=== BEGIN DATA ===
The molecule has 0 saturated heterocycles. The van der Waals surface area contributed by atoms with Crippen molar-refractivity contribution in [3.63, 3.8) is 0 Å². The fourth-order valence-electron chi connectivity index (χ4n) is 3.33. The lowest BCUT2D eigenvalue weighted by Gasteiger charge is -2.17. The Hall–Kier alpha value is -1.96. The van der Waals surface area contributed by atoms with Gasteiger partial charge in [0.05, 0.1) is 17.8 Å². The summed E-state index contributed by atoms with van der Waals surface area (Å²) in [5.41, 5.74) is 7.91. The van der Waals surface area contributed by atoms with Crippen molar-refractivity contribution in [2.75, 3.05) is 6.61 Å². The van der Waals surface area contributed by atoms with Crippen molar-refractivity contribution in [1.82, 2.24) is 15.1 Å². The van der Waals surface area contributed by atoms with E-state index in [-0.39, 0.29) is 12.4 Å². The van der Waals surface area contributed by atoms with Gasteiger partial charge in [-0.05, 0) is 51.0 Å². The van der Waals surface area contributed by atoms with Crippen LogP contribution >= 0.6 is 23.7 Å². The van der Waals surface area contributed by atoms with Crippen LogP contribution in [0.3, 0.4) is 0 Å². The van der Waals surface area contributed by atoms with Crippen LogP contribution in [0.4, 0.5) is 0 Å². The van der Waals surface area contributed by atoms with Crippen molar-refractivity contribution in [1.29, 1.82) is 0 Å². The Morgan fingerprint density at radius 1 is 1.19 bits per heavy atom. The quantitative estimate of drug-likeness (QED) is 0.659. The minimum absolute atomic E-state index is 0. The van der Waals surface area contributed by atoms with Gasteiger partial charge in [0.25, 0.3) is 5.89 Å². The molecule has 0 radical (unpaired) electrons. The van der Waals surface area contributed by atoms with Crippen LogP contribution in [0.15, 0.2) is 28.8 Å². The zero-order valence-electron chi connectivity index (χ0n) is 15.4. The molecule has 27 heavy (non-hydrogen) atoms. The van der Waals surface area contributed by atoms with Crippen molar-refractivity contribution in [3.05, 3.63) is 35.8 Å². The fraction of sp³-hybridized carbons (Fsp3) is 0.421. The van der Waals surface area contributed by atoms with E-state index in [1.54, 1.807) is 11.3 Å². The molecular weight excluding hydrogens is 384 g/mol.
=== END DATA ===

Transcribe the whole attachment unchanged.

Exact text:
The molecule has 0 saturated heterocycles. The van der Waals surface area contributed by atoms with Crippen molar-refractivity contribution in [3.63, 3.8) is 0 Å². The fourth-order valence-electron chi connectivity index (χ4n) is 3.33. The lowest BCUT2D eigenvalue weighted by Gasteiger charge is -2.17. The Hall–Kier alpha value is -1.96. The van der Waals surface area contributed by atoms with Gasteiger partial charge in [0.05, 0.1) is 17.8 Å². The summed E-state index contributed by atoms with van der Waals surface area (Å²) in [5.41, 5.74) is 7.91. The van der Waals surface area contributed by atoms with Crippen molar-refractivity contribution in [2.75, 3.05) is 6.61 Å². The van der Waals surface area contributed by atoms with Crippen molar-refractivity contribution in [1.82, 2.24) is 15.1 Å². The van der Waals surface area contributed by atoms with E-state index in [-0.39, 0.29) is 12.4 Å². The van der Waals surface area contributed by atoms with Gasteiger partial charge in [-0.05, 0) is 51.0 Å². The van der Waals surface area contributed by atoms with Crippen LogP contribution >= 0.6 is 23.7 Å². The van der Waals surface area contributed by atoms with Crippen LogP contribution in [0.3, 0.4) is 0 Å². The van der Waals surface area contributed by atoms with Crippen LogP contribution in [0.4, 0.5) is 0 Å². The van der Waals surface area contributed by atoms with Crippen molar-refractivity contribution in [1.29, 1.82) is 0 Å². The Morgan fingerprint density at radius 1 is 1.19 bits per heavy atom. The quantitative estimate of drug-likeness (QED) is 0.659. The minimum absolute atomic E-state index is 0. The van der Waals surface area contributed by atoms with Gasteiger partial charge in [0.25, 0.3) is 5.89 Å². The molecule has 0 radical (unpaired) electrons. The van der Waals surface area contributed by atoms with Crippen LogP contribution in [0.15, 0.2) is 28.8 Å². The zero-order valence-electron chi connectivity index (χ0n) is 15.4. The molecule has 27 heavy (non-hydrogen) atoms. The van der Waals surface area contributed by atoms with Crippen molar-refractivity contribution in [3.05, 3.63) is 35.8 Å². The fraction of sp³-hybridized carbons (Fsp3) is 0.421. The van der Waals surface area contributed by atoms with E-state index in [1.54, 1.807) is 11.3 Å². The molecular weight excluding hydrogens is 384 g/mol.